Optical stimulation of quantal exocytosis on transparent microchips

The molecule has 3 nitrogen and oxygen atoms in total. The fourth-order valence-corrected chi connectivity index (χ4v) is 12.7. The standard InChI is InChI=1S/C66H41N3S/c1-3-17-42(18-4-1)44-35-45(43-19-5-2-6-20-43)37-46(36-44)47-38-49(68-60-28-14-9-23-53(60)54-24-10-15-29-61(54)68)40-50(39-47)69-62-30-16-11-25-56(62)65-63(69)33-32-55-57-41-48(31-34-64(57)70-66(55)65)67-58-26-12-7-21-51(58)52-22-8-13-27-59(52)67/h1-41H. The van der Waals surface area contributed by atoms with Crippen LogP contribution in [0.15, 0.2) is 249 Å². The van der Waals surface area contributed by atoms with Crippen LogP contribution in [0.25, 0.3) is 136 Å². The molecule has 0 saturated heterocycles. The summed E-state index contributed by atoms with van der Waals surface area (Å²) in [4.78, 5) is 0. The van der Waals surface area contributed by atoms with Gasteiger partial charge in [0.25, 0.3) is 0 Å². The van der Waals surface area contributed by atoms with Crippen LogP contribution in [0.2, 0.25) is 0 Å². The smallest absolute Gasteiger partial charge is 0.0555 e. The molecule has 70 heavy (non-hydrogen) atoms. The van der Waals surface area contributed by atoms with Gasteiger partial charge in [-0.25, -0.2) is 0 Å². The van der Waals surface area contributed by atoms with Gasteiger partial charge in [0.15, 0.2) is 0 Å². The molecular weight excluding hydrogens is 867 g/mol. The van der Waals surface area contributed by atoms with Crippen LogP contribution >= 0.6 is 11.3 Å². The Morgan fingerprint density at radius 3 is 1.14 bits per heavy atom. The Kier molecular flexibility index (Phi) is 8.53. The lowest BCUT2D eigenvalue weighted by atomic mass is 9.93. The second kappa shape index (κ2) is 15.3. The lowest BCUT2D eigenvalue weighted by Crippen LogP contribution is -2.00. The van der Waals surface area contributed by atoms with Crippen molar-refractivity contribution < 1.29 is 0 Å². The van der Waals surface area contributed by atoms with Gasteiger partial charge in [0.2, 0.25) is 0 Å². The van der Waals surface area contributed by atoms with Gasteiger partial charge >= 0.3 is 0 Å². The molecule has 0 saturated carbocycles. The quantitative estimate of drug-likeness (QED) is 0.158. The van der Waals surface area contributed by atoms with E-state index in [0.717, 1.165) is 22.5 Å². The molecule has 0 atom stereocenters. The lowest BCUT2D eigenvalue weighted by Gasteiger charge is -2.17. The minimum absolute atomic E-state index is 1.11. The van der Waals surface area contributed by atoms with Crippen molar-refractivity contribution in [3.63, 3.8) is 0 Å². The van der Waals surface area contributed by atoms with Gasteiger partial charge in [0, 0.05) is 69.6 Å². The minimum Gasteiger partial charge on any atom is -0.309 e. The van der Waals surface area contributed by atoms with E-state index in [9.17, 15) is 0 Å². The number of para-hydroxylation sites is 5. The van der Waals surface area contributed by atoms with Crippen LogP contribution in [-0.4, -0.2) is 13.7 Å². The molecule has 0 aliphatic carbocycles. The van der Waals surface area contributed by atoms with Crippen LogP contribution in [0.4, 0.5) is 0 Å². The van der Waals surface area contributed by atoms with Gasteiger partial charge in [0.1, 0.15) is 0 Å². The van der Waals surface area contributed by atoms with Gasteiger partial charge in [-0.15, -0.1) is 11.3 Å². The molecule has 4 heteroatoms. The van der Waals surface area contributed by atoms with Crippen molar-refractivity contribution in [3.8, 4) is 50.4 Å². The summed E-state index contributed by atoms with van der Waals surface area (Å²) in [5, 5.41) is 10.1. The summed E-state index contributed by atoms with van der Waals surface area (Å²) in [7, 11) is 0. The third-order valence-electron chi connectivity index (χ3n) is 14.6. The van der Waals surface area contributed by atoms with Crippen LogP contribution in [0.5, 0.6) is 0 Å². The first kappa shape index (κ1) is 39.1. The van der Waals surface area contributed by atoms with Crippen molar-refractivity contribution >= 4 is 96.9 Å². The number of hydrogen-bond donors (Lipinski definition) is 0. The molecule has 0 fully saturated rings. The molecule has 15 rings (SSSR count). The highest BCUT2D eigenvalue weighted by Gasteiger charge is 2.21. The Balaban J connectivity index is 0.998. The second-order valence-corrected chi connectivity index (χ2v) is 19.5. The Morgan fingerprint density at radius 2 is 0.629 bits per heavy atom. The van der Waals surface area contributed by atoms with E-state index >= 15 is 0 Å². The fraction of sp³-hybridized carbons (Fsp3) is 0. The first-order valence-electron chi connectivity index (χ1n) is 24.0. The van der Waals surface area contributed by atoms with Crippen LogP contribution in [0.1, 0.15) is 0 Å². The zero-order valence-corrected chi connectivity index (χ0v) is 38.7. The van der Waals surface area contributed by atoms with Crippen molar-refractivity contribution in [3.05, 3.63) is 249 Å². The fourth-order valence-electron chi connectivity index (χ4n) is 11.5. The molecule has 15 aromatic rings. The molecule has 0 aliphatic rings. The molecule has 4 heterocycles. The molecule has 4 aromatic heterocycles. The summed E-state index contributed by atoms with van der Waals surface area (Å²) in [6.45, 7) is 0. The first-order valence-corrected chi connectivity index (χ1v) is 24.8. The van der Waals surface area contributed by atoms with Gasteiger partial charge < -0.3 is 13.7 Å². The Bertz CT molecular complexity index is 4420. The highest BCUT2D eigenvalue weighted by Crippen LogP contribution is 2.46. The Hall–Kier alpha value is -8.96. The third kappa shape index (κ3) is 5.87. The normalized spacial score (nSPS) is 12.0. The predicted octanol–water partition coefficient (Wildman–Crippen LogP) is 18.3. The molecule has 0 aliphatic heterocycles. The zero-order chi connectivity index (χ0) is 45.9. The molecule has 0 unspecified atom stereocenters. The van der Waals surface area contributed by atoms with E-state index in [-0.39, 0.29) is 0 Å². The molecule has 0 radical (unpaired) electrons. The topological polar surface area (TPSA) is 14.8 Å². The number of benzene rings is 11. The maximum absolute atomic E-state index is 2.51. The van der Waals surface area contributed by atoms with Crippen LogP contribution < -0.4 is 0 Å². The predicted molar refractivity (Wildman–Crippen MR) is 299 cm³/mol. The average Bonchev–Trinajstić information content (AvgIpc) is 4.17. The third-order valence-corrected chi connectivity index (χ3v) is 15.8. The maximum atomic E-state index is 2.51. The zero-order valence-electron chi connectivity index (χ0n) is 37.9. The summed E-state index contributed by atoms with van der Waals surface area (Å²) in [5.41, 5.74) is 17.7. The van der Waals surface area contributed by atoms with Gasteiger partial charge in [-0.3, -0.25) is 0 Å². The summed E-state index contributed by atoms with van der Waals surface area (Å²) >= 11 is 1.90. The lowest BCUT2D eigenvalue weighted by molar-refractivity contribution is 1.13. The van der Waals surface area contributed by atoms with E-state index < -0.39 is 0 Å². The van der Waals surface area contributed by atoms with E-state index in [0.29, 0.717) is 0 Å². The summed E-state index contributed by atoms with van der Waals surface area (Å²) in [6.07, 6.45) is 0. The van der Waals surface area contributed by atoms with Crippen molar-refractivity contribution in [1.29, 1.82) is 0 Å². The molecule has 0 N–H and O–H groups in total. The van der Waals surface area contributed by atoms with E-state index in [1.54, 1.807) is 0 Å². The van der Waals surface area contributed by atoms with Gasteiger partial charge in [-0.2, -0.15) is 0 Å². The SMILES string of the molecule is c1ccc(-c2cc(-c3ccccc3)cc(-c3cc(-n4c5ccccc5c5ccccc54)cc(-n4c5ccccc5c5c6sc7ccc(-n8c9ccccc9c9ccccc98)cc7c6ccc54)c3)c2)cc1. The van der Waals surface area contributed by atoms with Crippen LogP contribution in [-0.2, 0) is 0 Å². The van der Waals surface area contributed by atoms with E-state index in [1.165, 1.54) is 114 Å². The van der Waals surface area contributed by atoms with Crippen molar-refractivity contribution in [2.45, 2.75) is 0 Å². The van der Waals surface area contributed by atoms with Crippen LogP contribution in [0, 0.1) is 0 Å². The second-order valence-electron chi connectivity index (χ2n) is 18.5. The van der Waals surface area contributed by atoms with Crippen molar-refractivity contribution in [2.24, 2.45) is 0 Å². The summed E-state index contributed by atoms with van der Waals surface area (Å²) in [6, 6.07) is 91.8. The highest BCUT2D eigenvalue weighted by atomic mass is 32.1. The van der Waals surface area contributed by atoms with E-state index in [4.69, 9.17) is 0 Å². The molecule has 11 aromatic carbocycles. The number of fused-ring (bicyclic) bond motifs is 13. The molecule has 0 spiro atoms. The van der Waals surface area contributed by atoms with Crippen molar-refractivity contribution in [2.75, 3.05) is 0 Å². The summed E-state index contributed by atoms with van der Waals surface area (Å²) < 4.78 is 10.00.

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Photorelease of caged Ca²⁺ is a uniquely powerful tool to study the dynamics of Ca²⁺-triggered exocytosis from individual cells. Using photolithography and other microfabrication techniques, we have developed transparent microchip devices to enable photorelease of caged Ca²⁺ together with electrochemical detection of quantal catecholamine secretion from individual cells or cell arrays as a step towards developing high-throughput experimental devices. A 110 nm - thick transparent Indium-Tin-Oxide (ITO) film was sputter-deposited onto glass coverslips, which were then patterned into 24 cell-sized working electrodes (2̃0 [mu]m by 20 [mu]m). We loaded bovine chromaffin cells with acetoxymethyl (AM) ester derivatives of the Ca²⁺ cage NP-EGTA and Ca²⁺ indicator dye Fura-4F, then transferred these cells onto the working ITO electrodes for amperometric recordings. Upon flash photorelease of caged Ca²+С uniform rise of [Ca²⁺]i within the target cell leads to quantal release of oxidizable catecholamines measured amperometrically by the underlying ITO electrode. We observed a burst of amperometric spikes upon rapid elevation of [Ca²⁺]i and a "priming" effect of sub-stimulatory [Ca²⁺]i on the response of cells to subsequent [Ca²⁺]i elevation, similar to previous reports using different techniques. We conclude that UV photolysis of caged Ca²⁺ is a suitable stimulation technique for higher-throughput studies of Ca²⁺-dependent exocytosis on transparent electrochemical microelectrode arrays.